System.out.println(isAValidMMDDYYYYDate("07/20/1982"));//true
		System.out.println(isAValidMMDDYYYYDate("07.20.1982"));//true
		System.out.println(isAValidMMDDYYYYDate("07201982"));//false
		System.out.println(isAValidMMDDYYYYDate("20.07.1982"));//false
		
		/**Testing for MMDDYYYY**/
		System.out.println("\nTEST FOR DDMMYYYY");
		System.out.println(isAValidDDMMYYYYDate("20-07-1982"));//true
		System.out.println(isAValidDDMMYYYYDate("20/07/1982"));//true
		System.out.println(isAValidDDMMYYYYDate("20.07.1982"));//true
		System.out.println(isAValidDDMMYYYYDate("20071982"));//false
		System.out.println(isAValidDDMMYYYYDate("07.20.1982"));//false
		
	}
	/**
	 * @param date
	 * MMDDYYYY DATE VALIDATION
	 * It can validate the following three kinds of dates:
	 * 07-20-1982
	 * 07/20/1982
	 * 07.20.2982
	 */
	public static boolean isAValidMMDDYYYYDate(String date) {
		return Pattern.matches(regexMMDDYYYY, date);
	}
	
	/**
	 * @param date
	 * DDMMYYYY DATE VALIDATION
	 * It can validate the following three formats of dates:
	 * 20-07-1982
	 * 20/07/1982
	 * 20.07.1982
	 */
	public static boolean isAValidDDMMYYYYDate(String date)	{
		return Pattern.matches(regexDDMMYYYY, date);
	}
}

How to validate PO Box Address Variations With Java Regular Expressions?

Address validation in Java could be a little tricky thing if you are unwilling to use Java Regular Expression. This is because of complexity caused by the variations of the components of the address that people can use.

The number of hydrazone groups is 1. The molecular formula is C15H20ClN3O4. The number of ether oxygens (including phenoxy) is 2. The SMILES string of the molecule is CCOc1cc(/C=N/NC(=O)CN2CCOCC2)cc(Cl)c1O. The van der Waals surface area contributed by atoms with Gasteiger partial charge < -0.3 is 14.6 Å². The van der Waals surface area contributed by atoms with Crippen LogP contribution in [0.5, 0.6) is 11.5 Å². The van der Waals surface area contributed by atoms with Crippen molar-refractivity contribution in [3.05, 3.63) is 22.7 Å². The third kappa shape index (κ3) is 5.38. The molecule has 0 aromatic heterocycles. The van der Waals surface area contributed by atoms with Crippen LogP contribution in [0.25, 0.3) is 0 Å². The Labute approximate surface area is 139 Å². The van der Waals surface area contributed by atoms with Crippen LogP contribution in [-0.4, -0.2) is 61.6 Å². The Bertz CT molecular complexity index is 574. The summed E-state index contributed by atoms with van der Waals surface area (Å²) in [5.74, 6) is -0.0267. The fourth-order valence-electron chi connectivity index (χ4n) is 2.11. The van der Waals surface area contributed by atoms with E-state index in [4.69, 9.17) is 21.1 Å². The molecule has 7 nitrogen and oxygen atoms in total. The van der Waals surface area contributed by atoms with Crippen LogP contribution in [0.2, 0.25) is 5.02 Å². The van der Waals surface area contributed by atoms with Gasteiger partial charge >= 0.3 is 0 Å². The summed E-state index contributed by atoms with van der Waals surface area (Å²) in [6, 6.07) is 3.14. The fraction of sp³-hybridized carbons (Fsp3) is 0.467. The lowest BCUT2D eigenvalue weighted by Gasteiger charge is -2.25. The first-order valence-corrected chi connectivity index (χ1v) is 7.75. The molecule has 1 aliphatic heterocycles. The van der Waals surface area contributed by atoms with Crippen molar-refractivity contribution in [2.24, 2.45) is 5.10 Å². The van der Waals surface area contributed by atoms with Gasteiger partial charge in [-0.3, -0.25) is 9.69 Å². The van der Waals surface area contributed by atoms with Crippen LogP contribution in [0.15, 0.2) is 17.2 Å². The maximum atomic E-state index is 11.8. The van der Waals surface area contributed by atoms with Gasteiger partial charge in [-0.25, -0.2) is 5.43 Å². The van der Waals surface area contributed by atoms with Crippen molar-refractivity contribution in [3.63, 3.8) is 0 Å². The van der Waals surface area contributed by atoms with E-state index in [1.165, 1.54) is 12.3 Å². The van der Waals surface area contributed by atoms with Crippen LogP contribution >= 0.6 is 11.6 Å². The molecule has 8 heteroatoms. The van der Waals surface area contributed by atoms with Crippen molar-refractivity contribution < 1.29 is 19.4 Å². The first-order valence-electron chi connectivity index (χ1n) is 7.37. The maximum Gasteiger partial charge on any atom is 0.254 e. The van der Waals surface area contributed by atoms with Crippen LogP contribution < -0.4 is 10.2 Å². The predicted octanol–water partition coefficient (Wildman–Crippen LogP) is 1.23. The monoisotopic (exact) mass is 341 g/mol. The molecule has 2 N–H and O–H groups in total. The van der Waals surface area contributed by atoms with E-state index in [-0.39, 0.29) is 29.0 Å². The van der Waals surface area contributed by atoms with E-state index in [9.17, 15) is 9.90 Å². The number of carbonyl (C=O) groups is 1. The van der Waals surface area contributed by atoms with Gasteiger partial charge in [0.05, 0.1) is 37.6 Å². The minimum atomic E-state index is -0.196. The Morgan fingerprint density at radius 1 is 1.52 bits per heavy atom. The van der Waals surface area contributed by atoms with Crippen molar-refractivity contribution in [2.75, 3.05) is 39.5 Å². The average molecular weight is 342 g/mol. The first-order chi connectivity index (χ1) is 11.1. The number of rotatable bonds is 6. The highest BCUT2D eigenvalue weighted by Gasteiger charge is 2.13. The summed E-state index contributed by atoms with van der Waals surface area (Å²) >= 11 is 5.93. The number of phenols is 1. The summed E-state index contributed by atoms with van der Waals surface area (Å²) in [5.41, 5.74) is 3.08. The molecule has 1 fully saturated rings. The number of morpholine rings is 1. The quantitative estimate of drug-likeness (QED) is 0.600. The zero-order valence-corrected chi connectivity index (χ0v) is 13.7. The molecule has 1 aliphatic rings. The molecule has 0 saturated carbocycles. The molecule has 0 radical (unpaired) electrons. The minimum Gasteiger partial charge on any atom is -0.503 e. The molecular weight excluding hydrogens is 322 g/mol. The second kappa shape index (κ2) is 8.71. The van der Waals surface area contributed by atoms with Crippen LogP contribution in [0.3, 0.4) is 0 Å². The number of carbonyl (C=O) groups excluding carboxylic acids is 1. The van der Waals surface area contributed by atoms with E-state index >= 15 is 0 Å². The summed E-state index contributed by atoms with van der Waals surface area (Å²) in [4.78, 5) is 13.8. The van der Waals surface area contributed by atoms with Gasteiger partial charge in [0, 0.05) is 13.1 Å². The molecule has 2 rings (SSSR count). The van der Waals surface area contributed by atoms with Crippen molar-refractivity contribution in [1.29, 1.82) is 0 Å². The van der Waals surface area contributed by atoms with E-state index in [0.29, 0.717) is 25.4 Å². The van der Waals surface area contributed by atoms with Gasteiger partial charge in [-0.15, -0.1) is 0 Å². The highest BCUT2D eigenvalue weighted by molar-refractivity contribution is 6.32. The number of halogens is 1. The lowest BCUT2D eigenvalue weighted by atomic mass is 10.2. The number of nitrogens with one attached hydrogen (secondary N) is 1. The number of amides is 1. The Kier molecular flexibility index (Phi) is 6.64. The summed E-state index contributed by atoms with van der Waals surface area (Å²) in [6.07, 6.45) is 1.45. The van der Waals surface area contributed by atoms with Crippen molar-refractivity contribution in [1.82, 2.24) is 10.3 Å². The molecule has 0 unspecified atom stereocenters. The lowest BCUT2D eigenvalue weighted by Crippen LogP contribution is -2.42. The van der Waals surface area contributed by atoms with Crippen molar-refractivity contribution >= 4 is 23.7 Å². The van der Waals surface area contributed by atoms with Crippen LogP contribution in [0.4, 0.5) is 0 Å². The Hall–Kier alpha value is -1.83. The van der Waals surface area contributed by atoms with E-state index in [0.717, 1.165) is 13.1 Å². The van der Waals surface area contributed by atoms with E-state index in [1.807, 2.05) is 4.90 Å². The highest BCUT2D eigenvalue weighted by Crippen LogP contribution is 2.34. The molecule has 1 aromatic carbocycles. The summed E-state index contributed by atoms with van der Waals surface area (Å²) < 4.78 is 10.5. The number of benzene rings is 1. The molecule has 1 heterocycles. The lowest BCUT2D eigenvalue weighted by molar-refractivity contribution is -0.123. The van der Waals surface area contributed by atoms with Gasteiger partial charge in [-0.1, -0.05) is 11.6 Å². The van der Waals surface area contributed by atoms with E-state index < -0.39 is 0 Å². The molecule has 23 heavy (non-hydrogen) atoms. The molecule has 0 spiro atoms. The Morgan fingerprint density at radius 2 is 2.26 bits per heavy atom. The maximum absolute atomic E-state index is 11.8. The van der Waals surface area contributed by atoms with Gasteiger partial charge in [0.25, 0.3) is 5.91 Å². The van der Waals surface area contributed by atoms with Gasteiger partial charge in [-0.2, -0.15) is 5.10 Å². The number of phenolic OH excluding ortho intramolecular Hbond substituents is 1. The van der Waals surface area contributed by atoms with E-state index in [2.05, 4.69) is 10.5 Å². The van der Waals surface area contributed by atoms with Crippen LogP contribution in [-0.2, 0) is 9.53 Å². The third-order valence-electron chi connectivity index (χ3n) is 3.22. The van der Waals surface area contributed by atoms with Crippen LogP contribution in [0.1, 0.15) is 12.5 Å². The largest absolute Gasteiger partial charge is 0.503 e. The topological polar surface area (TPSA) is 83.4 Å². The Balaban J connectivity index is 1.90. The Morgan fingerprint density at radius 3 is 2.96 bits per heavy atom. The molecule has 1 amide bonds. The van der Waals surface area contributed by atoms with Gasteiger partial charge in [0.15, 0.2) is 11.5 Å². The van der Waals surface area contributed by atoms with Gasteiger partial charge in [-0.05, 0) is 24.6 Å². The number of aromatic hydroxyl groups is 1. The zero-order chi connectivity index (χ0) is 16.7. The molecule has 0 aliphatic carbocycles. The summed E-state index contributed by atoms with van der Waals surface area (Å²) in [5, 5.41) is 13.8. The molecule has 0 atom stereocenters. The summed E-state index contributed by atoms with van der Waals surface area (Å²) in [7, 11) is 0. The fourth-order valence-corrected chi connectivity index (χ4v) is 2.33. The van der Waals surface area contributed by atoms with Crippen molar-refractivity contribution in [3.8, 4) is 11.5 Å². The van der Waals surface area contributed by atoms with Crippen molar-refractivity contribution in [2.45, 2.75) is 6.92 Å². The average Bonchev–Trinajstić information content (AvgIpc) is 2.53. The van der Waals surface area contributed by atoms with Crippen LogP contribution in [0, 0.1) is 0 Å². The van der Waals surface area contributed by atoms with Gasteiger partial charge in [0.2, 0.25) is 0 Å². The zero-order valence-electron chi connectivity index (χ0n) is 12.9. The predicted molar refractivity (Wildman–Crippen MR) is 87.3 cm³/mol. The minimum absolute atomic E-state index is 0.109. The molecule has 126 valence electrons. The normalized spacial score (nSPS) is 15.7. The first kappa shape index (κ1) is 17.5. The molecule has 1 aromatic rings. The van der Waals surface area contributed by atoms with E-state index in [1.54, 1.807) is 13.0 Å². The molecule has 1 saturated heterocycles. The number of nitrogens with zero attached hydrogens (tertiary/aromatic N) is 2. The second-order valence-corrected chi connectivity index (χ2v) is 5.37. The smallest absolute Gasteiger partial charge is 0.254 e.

In this tutorial, we will focus on doing the PO Box validation in an address using regular expressions in Java. The tutorial contains test cases for variations of the PO Box formats.

package com.kushal.tools;
/**
 * @author Kushal Pauduyal
 * Created on: 05/11/2011
 * Last Modified On: 05/11/2011
 * 
 * This class contains method and unit tests to validate the PO Box in an address.
 * The regular expression can validate several different variations of PO Boxes.
 * This should pretty much satisfy all international PO Box numbers, if not the 
 * pattern can be modified to satisfy one.
 */
import java.util.regex.Pattern;

public class RegexPOBoxValidation {

	/**
	 * Patterns are greatest things in Java. The following pattern can identify the Post Box
	 */
	static final String thePattern = 
"([\w\s*\W]*(P(OST)?.?\s*((O(FF(ICE)?)?)?.?\s*(B(IN|OX|.?))|B(IN|OX))+))[\w\s*\W]*";	
	
	/**
	 * 
	 * @param str - PO Box string to validate
	 * @return if the input string is a valid PO Box format.
	 */
	public static boolean isValid(String str) {
		return Pattern.matches(thePattern, str);
	}

	public static void main (String [] args ) {
		/**
		 * Doing unit test with several different PO Box usage alterations.
		 */
		String [] itemsToValidate = {
				"PO Box",
				"P O Box",
				"P. O. Box",
				"P.O.Box",
				"Post Box",
				"Post Office Box",
				"Post Office",
				"P.O.B",
				"P.O.B.",
				"POB",
				"Post Office Bin",
				"Box",
				"Bin",
				"Post",
				"Postal Code",
				"100,, P O Box Des Moines",
				" P O Box DesMoines1000",
				" P O Box Des Moines 1000",
				" Post Office Box",
				" Post Office Box  ",
				"Post Box #"};										 

		for (int index = 0; index < itemsToValidate.length; index++) {
			String item = itemsToValidate[index];
			boolean isValid = isValid(itemsToValidate[index].toUpperCase());
			System.out.println(item + " : " + (isValid ? "Valid" : "Invalid"));
		}
	}
			
}


Here is the output of this java program:

PO Box : Valid
P O Box : Valid
P. O. Box : Valid
P.O.Box : Valid
Post Box : Valid
Post Office Box : Valid
Post Office : Invalid
P.O.B : Valid
P.O.B. : Valid
POB : Valid
Post Office Bin : Valid
Box : Invalid
Bin : Invalid
Post : Invalid
Postal Code : Invalid
100,, P O Box Des Moines : Valid
 P O Box DesMoines1000 : Valid
 P O Box Des Moines 1000 : Valid
 Post Office Box : Valid
 Post Office Box   : Valid
Post Box # : Valid